These people stay put even as their attachments to the institutions around them — church, union, family — crumble. They suffer psychologically. Their health suffers. Drug addiction goes up.

Now, Hawaii is not northeast Pennsylvania and the Kalihi Valley differs from a working-class neighborhood in Detroit, but the pandemic here certainly creates some of the same stress with the same potential for trapping people in their own despair.

And here are some broader, less depressing reasons to consider moving.

Sixth, moving is hard, but it can be good for the soul. It’s a challenge, an adventure, a chance for new experiences. It is easy to see the downside — missing your old friends, storing your surfboard in your parents’ carport, the best damn weather anywhere.

The upside takes work, but the rewards can be surprising and powerful, like discovering new ways about how you are different from and the same as others.

Hawaii may feel like that final place to you but remember that all of us living here come from one of two groups of adventurers.

Most of you are either the descendants of immigrants who took some pretty big risks and faced huge challenges to settle in Hawaii.

Or you are descended from Hawaiians who sailed hundreds of miles through unfamiliar waters to settle on totally unfamiliar islands. And thrived.

Or, less dramatically but more recently, grandparents who were born and raised in Hawaii who uproot themselves to somewhere on the continent so that you can live near children and grandchildren who obviously have already made the move away from Hawaii.

Seventh, there are all kinds of familiar communities out there for you. They are called Hawaii’s diaspora, which is large, thriving, and typically works hard to adjust to new homes while maintaining a love and attachment to Hawaii.

Sure, that’s not the same. But neither is Hawaii today the same for parents with young children as it was when those parents were young children themselves.

Hawaii is an easy place to love and a hard place to leave. That’s what makes living here a blessing. But it’s a mixed blessing, and that mix is changing.

Whether you decide to stay or to leave, you owe it to yourself to consider all the pieces before you make up your mind.

It helps to remember that home is a state of mind — a product of imagination — and not just a place. Hawaii can still be home even if you leave.

Read this next:

4 Reasons You Must Vote -- And Soon

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About the Author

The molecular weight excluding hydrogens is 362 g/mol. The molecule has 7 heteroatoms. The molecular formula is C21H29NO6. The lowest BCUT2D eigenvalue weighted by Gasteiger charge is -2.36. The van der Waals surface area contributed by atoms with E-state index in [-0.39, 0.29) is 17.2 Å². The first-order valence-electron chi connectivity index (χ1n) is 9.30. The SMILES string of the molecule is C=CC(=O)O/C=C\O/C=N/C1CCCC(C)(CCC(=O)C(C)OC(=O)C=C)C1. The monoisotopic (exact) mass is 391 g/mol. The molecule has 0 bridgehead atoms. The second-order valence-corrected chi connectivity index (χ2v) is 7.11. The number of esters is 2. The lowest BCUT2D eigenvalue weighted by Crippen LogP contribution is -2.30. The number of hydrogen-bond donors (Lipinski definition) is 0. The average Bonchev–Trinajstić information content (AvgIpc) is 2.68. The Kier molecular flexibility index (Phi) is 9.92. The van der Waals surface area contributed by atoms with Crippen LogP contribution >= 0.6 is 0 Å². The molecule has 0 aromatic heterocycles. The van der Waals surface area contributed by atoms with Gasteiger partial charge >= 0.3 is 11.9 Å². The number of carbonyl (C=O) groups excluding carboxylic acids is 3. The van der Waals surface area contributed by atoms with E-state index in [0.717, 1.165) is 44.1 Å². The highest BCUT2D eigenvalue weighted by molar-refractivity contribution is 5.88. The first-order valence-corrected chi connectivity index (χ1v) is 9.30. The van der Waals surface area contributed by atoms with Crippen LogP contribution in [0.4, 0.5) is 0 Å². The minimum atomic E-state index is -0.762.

Neal Milner

Neal Milner is a former political science professor at the University of Hawaii where he taught for 40 years. He is a political analyst for KITV and is a regular contributor to Hawaii Public Radio's "The Conversation." His most recent book is The Gift of Underpants. Opinions are the author's own and do not necessarily reflect Civil Beat's views.

Latest Comments (0)

After reading this article, I realized why many people chose to move to the mainland. Hawai'i is expensive, and by moving out of the island, it gives many families the opportunity to have a better lifestyle. In the mainland housing is cheaper, you get better pay, there's more things to do and experience, and there are way more job opportunities compared to Hawai'i. But like the author said, Hawai'i can still be considered home even when you move away. So if one day I do have to leave this island, I will always still consider Hawai'i my home.

CadieAlmarez · 2 years ago

People might leave Hawaii because they find better opportunities, cheaper commodities, and good living conditions in different countries. The government should focus more on providing affordable housing to the locals because this is one way that they can afford and survive to stay here. But for me this challenging time is not the right time to leave Hawaii, as the world is struggling, millions of people filing for unemployment and getting laid off. Businesses are closing, people are struggling to pay rent. It is still difficult to look for better opportunities if the economy is struggling. If I leave Hawaii, I will still look back at the beautiful tropical Island paradise, the people that always give a hand shaka and the spirit of aloha. Just like Mr. Neal Milner said, "Hawaii can still be home even if you leave."

Sandel82 · 2 years ago

After reading this article on the seven reasons on why you should consider to leave Hawaii, it leaves the reader(s) thinking what they should do, or might do. I like what the author states the reasons, and explains each more in detail. Like it talks about families, and young adult which influences on what they decide.

Sierra.Smith · 2 years ago